This is how easy it is to build house walls using Benders’ expanded clay blocks

Benders’ expanded clay blocks are made from expanded clay balls (fired expanded clay), sand, cement and water. They are available in different widths for building interior and exterior walls. There are also complementary “gauge blocks” in various heights to tackle height limitations in respect of your foundations or walls. Expanded clay beams (lintels) are available in all widths for use above window, door and other major openings.

There are two different methods you can use to build your walls. The most used of these is the full-joint method. In this, both the bed and the vertical joints are completely filled with mortar and the bricks are laid with a stretcher (running) bond. The other method can be referred to as the shell-joint method. Here, block width must be at least 190 mm. Two parallel strings of mortar are laid as a bed joint. The mortar must cover at least two thirds of the bed. Again using a stretcher (running) bond, blocks are then butted directly against each other (i.e. there is no mortar in the vertical joints).

Full-joint Shell-joint

So that the structure is as strong as possible, we recommend that you reinforce with Benders’ masonry reinforcement (bi-steels/ladders). Reinforce between the first and second course and then every third course. Always finish with reinforcement between the last and next last courses. For widths up to 150 mm use a single bi-steel/ladder. Use two for widths over 150 mm. To strengthen corners, cut one of the wires and bend the bi-steel/ladder around the corner. If you need to make a join, the bi-steel/ladders must overlap at least 500 mm.

masonry reinforcement (bi-steels/ladders) masonry reinforcement (bi-steels/ladders)

Bender Lättklinker (expanded clay) with Bender Sockelelement (base elements)

Below, there are details of how you can use our expanded clay blocks together with our base elements (refer to our Foundations range and “This is how easy it is to lay your foundations”).

Step 1) Start by anchoring the corner profiles. Check the structure’s angles by making precise cross measurements. Next, lay a foundations plate or a damp course (this comes between the foundations slab and the first course). Allow it to protrude around 1 cm on the outside. This gives a clear and attractive marking of where foundations stop and walls begin.

Step 2) Mark out the height of the first course (block height + 1 cm bed joint) at the corner profile. Use a spirit level and a straight edge to ensure that the markings are entirely horizontal. The more precise you are here, the easier you will find the work later on. Next, peg out a string line in accordance with your markings and lay the first course. Take care to follow the string both horizontally and vertically.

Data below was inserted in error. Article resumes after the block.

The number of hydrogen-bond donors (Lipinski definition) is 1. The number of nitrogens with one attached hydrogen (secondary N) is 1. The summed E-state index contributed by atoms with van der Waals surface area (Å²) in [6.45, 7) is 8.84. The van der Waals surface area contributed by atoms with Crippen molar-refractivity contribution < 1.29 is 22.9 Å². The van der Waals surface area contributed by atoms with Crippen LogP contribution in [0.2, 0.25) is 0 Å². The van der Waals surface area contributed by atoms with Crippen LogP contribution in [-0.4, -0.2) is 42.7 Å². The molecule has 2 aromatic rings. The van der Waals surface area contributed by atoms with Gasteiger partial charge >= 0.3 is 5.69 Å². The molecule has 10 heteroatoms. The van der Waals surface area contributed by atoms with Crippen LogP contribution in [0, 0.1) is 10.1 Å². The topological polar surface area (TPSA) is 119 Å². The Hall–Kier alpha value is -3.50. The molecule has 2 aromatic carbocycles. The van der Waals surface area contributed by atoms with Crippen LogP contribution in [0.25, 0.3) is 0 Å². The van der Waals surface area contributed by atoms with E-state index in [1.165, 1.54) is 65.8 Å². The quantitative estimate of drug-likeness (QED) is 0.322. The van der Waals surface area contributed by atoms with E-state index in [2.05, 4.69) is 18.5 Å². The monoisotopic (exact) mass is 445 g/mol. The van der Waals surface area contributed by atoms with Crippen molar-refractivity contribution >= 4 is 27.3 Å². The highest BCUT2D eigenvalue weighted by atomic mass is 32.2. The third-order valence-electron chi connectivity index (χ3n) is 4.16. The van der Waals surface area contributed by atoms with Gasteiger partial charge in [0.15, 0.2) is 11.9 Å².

Step 3) Mark out the remaining courses on your corner profile (block height + 1 cm bed joint) and, course by course, peg out a string line throughout the laying process.

Step 4) Do not forget to leave openings for your windows and doors. Over each opening, place a reinforced expanded clay beam (lintel). This should be at least 600 mm longer than the width of the opening. It must be placed symmetrically over the opening (i.e. there must be an at least 300 mm “overhang” on each side). Any gauge blocks must be placed under the beam (lintel) to adapt the height of the opening to the height of the window or door in question.

Step 5) If you are going to plaster your wall, use staples to attach a metal stucco lath. This serves as reinforcement to stop cracks forming in the façade. Use a suitable plaster or render (contact your building materials outlet for guidance).

Step 6) Set up vertical wooden battens at around 1 m from each other. They must be as thick as the intended plaster. So that the levelling board will slide easily when you even off the plaster, the battens must be of planed wood. You can now start mixing the plaster as instructed on the sack.

Step 7) Moisten the wall using, for example, a hose. Use a plastering trowel to apply the plaster. Level the plaster using the levelling board. When the plaster has started to set, the battens can be removed. Fill the channels with plaster and level these off too. If you would like a rougher, more vibrant finish, you can use a mason’s float to scour the surface.

We wish you every success!

NB! This information is for guidance only. Owing to geological variations in site and ground conditions, further technical factors may have to be taken into consideration. Benders’ information is free and is not to be regarded in the same way as, for example, an authoritative construction drawing. Nonetheless, the information is of great use in all relevant building projects.